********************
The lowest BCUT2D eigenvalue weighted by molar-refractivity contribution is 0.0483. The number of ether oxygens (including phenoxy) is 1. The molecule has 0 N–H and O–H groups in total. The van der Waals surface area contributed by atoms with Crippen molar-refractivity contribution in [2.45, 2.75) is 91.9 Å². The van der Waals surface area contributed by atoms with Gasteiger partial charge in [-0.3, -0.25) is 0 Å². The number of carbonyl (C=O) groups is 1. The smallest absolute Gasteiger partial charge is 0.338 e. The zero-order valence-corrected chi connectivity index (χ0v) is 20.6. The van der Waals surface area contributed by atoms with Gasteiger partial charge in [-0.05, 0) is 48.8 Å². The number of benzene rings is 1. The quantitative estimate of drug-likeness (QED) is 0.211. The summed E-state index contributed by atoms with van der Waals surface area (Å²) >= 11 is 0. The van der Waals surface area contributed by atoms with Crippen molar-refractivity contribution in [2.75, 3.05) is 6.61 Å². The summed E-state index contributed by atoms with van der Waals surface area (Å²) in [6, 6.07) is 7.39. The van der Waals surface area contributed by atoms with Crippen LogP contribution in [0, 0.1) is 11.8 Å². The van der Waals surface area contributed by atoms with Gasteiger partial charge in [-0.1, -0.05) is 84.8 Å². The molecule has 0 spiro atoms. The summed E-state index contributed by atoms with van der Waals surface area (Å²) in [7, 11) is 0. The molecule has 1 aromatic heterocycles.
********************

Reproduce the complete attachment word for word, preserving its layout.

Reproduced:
The lowest BCUT2D eigenvalue weighted by molar-refractivity contribution is 0.0483. The number of ether oxygens (including phenoxy) is 1. The molecule has 0 N–H and O–H groups in total. The van der Waals surface area contributed by atoms with Crippen molar-refractivity contribution in [2.45, 2.75) is 91.9 Å². The van der Waals surface area contributed by atoms with Gasteiger partial charge in [-0.3, -0.25) is 0 Å². The number of carbonyl (C=O) groups is 1. The smallest absolute Gasteiger partial charge is 0.338 e. The zero-order valence-corrected chi connectivity index (χ0v) is 20.6. The van der Waals surface area contributed by atoms with Gasteiger partial charge in [-0.05, 0) is 48.8 Å². The number of benzene rings is 1. The quantitative estimate of drug-likeness (QED) is 0.211. The summed E-state index contributed by atoms with van der Waals surface area (Å²) >= 11 is 0. The van der Waals surface area contributed by atoms with Crippen molar-refractivity contribution in [2.75, 3.05) is 6.61 Å². The summed E-state index contributed by atoms with van der Waals surface area (Å²) in [6, 6.07) is 7.39. The van der Waals surface area contributed by atoms with Crippen LogP contribution in [0, 0.1) is 11.8 Å². The van der Waals surface area contributed by atoms with Gasteiger partial charge in [-0.1, -0.05) is 84.8 Å². The molecule has 0 spiro atoms. The summed E-state index contributed by atoms with van der Waals surface area (Å²) in [7, 11) is 0. The molecule has 1 aromatic heterocycles.